4 Ways to Get More Done in Less Time

96% of the people check their mobile phone within one hour of waking up in the morning (and a whopping 61% take a peek within the first five minutes). It may seem harmless, checking our phones as soon as we open our eyes sets us up to have a “reactive” kind of day.

Think about it.

If the first thing you do when you roll out of bed is open your email, read your texts, or listen to your voicemails, you are essentially putting yourself second. Whether good, bad, or no news awaits, you are letting other people set your mood for the day.

Most of us are guilty of this, and it inevitably affects our productivity.

Here there are four tips from highly productive people that have stuck with me — and that I hope will work for you too.

1) Align your most important work with your chronotype.

Your chronotype is just a fancy way of saying “your body clock.” It refers to the natural 24-hour sleep-wake cycle we all experience. Everyone has a unique chronotype and it influences the peaks and troughs of energy we feel throughout our days.

Around 10% of people are stereotypical larks, who feel most energetic in the mornings. At the other end of the spectrum are the 20% of the population who are owls, or people who do their best work at night. Most of us lie somewhere in middle, and experience peak alertness before noon, an energy dip after lunch, and a second wind in the late afternoon.

Paying attention to your chronotype and structuring your tasks around your energy peaks can help you get a lot more done in less time.

2) Plan your day the night before.

A productive day doesn’t just happen. It requires planning. When we write down what we intend to do — and when and where we intend to do it — we are far more likely to achieve our goals. Take control of your day with some meticulous planning, the ideal time to fill it out is at the end of your workday so that whatever needs to be tackled tomorrow is still fresh in your mind.

3) Develop different rituals for different types of work.

Being deliberate about where you work from is another way to add structure to your day. Consider doing what Georgetown University Professor and author of Deep Work, Cal Newport does, and deliberately link different locations with different types of tasks. “When I’m trying to solve a theoretical computer science proof, the rituals I use almost always involve various walking routes around my town,” Newport explained.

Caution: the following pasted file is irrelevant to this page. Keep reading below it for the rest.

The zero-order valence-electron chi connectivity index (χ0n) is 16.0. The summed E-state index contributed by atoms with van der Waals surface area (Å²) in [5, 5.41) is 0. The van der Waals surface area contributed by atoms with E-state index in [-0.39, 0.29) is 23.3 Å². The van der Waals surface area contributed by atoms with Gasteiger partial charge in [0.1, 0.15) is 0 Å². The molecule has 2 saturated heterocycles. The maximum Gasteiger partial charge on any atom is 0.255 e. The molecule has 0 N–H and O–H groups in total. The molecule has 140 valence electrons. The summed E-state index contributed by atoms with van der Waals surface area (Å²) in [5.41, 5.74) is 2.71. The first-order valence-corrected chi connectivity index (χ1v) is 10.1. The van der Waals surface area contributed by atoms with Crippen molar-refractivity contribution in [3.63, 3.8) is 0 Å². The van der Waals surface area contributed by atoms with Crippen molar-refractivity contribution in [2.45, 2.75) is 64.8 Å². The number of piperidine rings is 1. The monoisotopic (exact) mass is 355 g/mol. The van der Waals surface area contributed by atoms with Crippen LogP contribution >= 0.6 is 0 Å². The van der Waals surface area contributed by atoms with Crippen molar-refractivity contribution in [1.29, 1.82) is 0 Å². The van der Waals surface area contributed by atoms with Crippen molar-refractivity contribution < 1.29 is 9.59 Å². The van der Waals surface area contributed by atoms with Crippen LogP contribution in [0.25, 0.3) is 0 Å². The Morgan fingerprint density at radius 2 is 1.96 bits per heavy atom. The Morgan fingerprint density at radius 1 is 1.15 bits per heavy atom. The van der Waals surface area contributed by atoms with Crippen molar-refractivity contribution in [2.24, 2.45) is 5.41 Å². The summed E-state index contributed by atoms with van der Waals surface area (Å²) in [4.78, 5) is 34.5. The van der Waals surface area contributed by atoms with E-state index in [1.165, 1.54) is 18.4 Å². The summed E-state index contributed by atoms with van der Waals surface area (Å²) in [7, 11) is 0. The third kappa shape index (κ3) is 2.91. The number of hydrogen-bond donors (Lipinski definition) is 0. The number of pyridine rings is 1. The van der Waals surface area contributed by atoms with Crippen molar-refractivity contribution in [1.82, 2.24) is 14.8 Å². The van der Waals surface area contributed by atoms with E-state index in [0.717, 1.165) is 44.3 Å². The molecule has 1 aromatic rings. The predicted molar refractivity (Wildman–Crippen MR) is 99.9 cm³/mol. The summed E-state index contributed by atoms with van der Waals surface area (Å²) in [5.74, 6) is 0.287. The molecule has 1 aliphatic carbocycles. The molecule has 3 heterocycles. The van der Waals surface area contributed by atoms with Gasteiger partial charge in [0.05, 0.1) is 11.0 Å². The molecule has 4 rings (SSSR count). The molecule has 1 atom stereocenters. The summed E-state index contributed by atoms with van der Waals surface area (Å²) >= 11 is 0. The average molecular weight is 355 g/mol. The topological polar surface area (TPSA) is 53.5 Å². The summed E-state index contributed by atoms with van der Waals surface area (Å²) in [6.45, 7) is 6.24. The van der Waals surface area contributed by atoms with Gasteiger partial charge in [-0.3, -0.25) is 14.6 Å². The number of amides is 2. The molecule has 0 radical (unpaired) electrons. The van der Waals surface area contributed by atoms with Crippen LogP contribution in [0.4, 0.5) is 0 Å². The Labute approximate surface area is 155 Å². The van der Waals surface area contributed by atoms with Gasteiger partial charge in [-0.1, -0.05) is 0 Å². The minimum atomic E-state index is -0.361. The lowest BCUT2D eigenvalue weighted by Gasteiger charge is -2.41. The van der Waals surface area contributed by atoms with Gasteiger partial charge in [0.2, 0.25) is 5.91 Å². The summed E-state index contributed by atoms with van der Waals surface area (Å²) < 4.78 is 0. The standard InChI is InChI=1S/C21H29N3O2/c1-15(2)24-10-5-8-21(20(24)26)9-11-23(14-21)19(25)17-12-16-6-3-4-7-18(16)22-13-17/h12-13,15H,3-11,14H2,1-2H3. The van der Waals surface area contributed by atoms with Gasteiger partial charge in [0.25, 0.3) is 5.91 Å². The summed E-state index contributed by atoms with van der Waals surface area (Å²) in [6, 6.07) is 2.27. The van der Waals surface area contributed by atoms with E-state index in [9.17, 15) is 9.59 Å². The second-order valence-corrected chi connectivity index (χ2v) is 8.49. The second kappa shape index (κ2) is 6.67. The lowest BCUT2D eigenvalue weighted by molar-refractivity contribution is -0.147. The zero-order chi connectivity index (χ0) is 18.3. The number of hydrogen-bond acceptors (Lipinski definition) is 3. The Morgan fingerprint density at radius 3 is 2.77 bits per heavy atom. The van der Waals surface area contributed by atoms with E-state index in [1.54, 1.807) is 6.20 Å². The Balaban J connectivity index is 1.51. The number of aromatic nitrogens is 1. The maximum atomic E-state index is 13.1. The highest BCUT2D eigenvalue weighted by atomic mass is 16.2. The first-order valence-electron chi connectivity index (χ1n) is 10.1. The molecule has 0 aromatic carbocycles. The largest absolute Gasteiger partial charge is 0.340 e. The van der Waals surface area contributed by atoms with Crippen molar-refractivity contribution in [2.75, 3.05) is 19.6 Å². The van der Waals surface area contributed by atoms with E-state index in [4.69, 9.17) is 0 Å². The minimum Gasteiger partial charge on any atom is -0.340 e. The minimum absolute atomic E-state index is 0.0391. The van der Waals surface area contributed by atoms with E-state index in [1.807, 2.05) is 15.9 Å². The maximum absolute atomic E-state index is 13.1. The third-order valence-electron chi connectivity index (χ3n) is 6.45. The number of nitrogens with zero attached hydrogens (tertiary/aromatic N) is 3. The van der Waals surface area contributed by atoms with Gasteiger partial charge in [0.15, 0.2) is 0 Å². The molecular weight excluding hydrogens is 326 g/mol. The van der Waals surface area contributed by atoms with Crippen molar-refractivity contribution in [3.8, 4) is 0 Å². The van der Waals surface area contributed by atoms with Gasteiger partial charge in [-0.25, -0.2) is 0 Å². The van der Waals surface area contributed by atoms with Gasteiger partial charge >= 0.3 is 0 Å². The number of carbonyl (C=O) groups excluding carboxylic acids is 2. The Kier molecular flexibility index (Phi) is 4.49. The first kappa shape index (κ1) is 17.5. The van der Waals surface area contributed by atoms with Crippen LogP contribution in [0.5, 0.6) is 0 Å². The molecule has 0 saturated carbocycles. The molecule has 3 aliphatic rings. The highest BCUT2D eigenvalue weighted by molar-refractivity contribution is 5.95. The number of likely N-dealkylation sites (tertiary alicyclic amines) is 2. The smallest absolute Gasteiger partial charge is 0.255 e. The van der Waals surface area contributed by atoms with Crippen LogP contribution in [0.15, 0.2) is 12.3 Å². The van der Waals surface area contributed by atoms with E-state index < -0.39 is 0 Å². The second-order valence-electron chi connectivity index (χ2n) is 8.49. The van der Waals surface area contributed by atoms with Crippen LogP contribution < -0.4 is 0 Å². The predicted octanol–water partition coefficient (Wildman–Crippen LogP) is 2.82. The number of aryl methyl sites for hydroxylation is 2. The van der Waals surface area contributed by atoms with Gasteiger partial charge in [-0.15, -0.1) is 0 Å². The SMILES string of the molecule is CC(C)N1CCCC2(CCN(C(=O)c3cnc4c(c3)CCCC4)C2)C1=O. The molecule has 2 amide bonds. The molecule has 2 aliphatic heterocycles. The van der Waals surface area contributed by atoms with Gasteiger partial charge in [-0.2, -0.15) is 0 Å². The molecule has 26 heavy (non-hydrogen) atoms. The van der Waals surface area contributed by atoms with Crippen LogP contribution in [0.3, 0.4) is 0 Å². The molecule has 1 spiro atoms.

Think about the main categories of work that you do, and start to create rituals around them. The rituals might involve your physical location or the time of day you complete a certain task. For example, you may prefer clearing your inbox while sitting outside on a sunny porch, and prefer doing your Zoom calls in the quiet of your bedroom.

Tip: Practice these rituals for at least a couple of weeks. It takes time to get into a flow, but when you do, it will become easier and happen more quickly the more your practice. Your brain will begin to associate cues — like your physical environment and the time of day — with certain types of work.

4) Avoid being 100% booked.

It’s easy to assume that the most productive people are booked solid for 100% of their day. But it seems to be quite the opposite.

Darren Murph, the head of remote work at GitLab, the world’s largest all-remote company, told me that being booked a 100% of the time is a huge risk. When you have no free time on your calendar, you leave little room for yourself to have serendipitous conversations, or moments of creativity and inspiration.

Tips: A fully blocked day can give you a false sense of productivity. If your calendar looks full, deliberately schedule time to do nothing. You can use this time as a buffer time for things that run over or unexpected tasks that crop up during the day. Or you can even use it for planned spontaneity – times for unexpected ideas to be sparked.

Productivity isn’t about how many hours you work, or how many to-do’s you’re able to cross off your list. It’s about doing what you need to in an efficient and time effective manner. And that starts with being intentional about your day. Don’t leave it to chance!

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